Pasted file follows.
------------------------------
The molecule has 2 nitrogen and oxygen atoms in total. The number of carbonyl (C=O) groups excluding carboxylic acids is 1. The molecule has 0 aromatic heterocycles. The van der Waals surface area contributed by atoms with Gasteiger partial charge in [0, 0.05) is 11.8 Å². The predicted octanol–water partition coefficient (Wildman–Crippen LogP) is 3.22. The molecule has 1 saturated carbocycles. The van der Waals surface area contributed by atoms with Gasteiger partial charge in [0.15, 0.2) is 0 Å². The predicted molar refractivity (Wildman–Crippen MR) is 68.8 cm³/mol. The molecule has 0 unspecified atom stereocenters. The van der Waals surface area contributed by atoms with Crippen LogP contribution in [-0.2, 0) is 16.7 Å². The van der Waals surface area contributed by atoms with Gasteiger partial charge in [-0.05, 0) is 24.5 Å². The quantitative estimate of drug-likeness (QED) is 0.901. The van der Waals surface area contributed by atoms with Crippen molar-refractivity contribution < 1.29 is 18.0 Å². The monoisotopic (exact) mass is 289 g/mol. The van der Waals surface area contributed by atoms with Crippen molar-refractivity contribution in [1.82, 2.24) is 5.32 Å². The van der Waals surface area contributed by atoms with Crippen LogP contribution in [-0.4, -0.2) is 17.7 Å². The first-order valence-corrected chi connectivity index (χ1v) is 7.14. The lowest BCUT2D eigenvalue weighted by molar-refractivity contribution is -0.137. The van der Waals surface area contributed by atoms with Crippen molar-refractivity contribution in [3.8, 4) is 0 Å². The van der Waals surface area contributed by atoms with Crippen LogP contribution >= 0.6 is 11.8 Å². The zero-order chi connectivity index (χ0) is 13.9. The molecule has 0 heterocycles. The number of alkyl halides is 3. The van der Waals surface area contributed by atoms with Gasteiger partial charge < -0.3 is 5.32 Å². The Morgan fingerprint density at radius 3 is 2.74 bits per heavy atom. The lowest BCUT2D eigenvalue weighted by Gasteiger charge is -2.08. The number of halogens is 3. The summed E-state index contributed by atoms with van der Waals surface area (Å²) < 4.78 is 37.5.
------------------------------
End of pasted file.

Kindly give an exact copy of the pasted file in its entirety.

The molecule has 2 nitrogen and oxygen atoms in total. The number of carbonyl (C=O) groups excluding carboxylic acids is 1. The molecule has 0 aromatic heterocycles. The van der Waals surface area contributed by atoms with Gasteiger partial charge in [0, 0.05) is 11.8 Å². The predicted octanol–water partition coefficient (Wildman–Crippen LogP) is 3.22. The molecule has 1 saturated carbocycles. The van der Waals surface area contributed by atoms with Gasteiger partial charge in [0.15, 0.2) is 0 Å². The predicted molar refractivity (Wildman–Crippen MR) is 68.8 cm³/mol. The molecule has 0 unspecified atom stereocenters. The van der Waals surface area contributed by atoms with Crippen LogP contribution in [-0.2, 0) is 16.7 Å². The van der Waals surface area contributed by atoms with Gasteiger partial charge in [-0.05, 0) is 24.5 Å². The quantitative estimate of drug-likeness (QED) is 0.901. The van der Waals surface area contributed by atoms with Crippen molar-refractivity contribution < 1.29 is 18.0 Å². The monoisotopic (exact) mass is 289 g/mol. The van der Waals surface area contributed by atoms with Crippen molar-refractivity contribution in [1.82, 2.24) is 5.32 Å². The van der Waals surface area contributed by atoms with Crippen LogP contribution in [-0.4, -0.2) is 17.7 Å². The first-order valence-corrected chi connectivity index (χ1v) is 7.14. The lowest BCUT2D eigenvalue weighted by molar-refractivity contribution is -0.137. The van der Waals surface area contributed by atoms with Crippen molar-refractivity contribution in [3.8, 4) is 0 Å². The van der Waals surface area contributed by atoms with Crippen LogP contribution >= 0.6 is 11.8 Å². The zero-order chi connectivity index (χ0) is 13.9. The molecule has 0 heterocycles. The number of alkyl halides is 3. The van der Waals surface area contributed by atoms with Gasteiger partial charge < -0.3 is 5.32 Å². The Morgan fingerprint density at radius 3 is 2.74 bits per heavy atom. The lowest BCUT2D eigenvalue weighted by Gasteiger charge is -2.08. The number of halogens is 3. The summed E-state index contributed by atoms with van der Waals surface area (Å²) < 4.78 is 37.5.